Unless you turn up and the DC is taken? Tbh, I’ll need to rapid charge a couple of times a year, so it’s not an issue for me.......it’s just one more thing that adds to the complexity of ev ownership. I’m 100% happy with my Leaf, but for someone dipping their toe into potential ev ownership, and reading all the ‘problems’ ie Rapidgate/batteries catching fire/various charge payment apps,rfid,payg. Ranges from WLTP-NEDC-US EPS. I know most of these aren’t actual problems, but it’s all very off putting to potential newbies.....phew, my point being that manufacturers could be clearer with what charges can/can’t be achieved. For example, filling up an ice car, on the cap it says petrol or diesel, charge sockets in the car could and should say max kW possible ie 3.6/7/22/43/50/100/150-or whatever the car will accept. All it would take would be a sticker on each socket.....or am I missing something?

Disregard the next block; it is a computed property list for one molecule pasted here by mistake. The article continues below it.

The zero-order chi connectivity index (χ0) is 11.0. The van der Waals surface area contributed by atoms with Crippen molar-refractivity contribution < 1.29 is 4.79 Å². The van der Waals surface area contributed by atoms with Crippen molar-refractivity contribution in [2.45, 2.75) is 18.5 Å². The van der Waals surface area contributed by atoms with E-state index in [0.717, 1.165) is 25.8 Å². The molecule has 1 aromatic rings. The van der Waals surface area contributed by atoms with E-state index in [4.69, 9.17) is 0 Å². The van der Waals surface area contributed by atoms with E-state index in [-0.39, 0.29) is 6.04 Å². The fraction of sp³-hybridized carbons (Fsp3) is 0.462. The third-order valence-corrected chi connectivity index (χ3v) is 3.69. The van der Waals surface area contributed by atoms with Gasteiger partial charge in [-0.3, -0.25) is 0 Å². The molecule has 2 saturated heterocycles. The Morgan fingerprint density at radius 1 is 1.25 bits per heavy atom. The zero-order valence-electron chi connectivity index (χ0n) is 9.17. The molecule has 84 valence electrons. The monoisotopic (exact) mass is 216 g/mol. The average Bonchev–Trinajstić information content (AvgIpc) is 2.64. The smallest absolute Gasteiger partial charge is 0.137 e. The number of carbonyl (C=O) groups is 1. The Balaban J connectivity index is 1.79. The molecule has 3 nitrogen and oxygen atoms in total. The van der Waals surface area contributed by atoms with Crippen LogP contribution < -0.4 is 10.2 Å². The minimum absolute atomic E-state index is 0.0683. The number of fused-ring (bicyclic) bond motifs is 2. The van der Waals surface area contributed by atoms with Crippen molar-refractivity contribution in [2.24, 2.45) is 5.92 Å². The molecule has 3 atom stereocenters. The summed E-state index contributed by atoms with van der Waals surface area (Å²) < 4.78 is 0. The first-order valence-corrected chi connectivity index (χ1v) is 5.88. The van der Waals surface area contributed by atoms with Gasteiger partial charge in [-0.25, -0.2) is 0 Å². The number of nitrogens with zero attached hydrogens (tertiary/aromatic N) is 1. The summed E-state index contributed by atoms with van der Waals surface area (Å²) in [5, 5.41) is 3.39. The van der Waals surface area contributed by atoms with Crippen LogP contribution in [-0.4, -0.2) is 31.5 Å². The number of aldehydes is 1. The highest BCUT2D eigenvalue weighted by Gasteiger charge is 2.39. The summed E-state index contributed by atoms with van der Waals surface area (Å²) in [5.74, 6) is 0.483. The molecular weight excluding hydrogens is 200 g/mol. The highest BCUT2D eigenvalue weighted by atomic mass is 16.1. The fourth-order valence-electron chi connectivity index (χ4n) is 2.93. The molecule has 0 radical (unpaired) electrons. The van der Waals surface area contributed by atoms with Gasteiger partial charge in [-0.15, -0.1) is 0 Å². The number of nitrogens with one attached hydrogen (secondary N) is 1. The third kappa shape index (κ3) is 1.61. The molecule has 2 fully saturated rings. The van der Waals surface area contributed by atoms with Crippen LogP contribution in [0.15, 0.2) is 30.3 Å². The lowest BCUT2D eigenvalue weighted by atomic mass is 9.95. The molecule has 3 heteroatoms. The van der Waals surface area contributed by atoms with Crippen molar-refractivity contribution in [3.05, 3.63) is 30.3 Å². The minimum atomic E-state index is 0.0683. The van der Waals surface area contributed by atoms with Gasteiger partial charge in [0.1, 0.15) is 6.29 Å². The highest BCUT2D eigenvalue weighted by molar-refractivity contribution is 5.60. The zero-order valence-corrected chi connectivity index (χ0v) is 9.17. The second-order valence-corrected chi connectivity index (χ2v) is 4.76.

·
Registered
Joined
·
60 Posts
At the risk of sounding a little dismissive...an internet search will quickly tell you what you need to know. [...]
Yes, they could look this info up online, but there is a lot of (occasionally contradictory) information out there, and maybe they want to have a dialogue with fellow enthusiasts on this topic.

If you own one BEV, just understand how your own car charges. If you two, understand both. Who cares how various Tesla, Zoe's etc charge unless you happen to own one.
Maybe someone wants to become the local expert and recommend different e-car models to friends and family? Maybe they're an enthusiast who finds these details interesting? I don't see any value in dismissing the question, or telling them not to be interested in something that they're clearly interested in. If you don't think they should be interested in the topic, then you also have the opportunity not to read or respond to the thread.

Why bother, all new EVs support rapid charging by DC so fast AC charging is just a hangover from the past. AC charge speeds are like high capacity DVDs, a good idea at the time but not relevant once you have fibre downloads.